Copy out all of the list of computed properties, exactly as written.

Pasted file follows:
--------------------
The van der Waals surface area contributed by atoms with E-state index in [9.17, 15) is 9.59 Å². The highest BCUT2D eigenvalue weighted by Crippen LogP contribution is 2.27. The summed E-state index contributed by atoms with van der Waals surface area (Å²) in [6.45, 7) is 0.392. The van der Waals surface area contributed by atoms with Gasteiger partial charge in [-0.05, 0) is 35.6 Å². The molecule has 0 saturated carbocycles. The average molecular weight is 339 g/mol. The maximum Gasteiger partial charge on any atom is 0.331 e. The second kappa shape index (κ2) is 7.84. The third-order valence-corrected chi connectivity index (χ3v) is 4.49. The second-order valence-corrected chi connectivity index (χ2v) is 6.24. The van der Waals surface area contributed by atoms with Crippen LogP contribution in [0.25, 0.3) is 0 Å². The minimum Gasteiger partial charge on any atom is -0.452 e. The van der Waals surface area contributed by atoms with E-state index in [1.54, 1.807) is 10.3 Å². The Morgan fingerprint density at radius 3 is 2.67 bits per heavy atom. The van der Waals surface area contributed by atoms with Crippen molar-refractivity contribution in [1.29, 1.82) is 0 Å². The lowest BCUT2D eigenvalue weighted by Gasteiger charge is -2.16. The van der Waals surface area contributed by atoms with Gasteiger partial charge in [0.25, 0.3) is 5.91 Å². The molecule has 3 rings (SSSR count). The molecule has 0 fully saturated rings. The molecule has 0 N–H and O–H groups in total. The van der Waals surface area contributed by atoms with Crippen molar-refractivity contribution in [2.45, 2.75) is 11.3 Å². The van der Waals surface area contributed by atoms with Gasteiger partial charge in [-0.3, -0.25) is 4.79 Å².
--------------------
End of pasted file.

The van der Waals surface area contributed by atoms with E-state index in [9.17, 15) is 9.59 Å². The highest BCUT2D eigenvalue weighted by Crippen LogP contribution is 2.27. The summed E-state index contributed by atoms with van der Waals surface area (Å²) in [6.45, 7) is 0.392. The van der Waals surface area contributed by atoms with Gasteiger partial charge in [-0.05, 0) is 35.6 Å². The molecule has 0 saturated carbocycles. The average molecular weight is 339 g/mol. The maximum Gasteiger partial charge on any atom is 0.331 e. The second kappa shape index (κ2) is 7.84. The third-order valence-corrected chi connectivity index (χ3v) is 4.49. The second-order valence-corrected chi connectivity index (χ2v) is 6.24. The van der Waals surface area contributed by atoms with Crippen LogP contribution in [0.25, 0.3) is 0 Å². The minimum Gasteiger partial charge on any atom is -0.452 e. The van der Waals surface area contributed by atoms with E-state index in [1.54, 1.807) is 10.3 Å². The Morgan fingerprint density at radius 3 is 2.67 bits per heavy atom. The van der Waals surface area contributed by atoms with Crippen molar-refractivity contribution in [1.29, 1.82) is 0 Å². The lowest BCUT2D eigenvalue weighted by Gasteiger charge is -2.16. The van der Waals surface area contributed by atoms with Gasteiger partial charge in [0.25, 0.3) is 5.91 Å². The molecule has 3 rings (SSSR count). The molecule has 0 fully saturated rings. The molecule has 0 N–H and O–H groups in total. The van der Waals surface area contributed by atoms with Crippen molar-refractivity contribution in [2.45, 2.75) is 11.3 Å². The van der Waals surface area contributed by atoms with Gasteiger partial charge in [-0.3, -0.25) is 4.79 Å².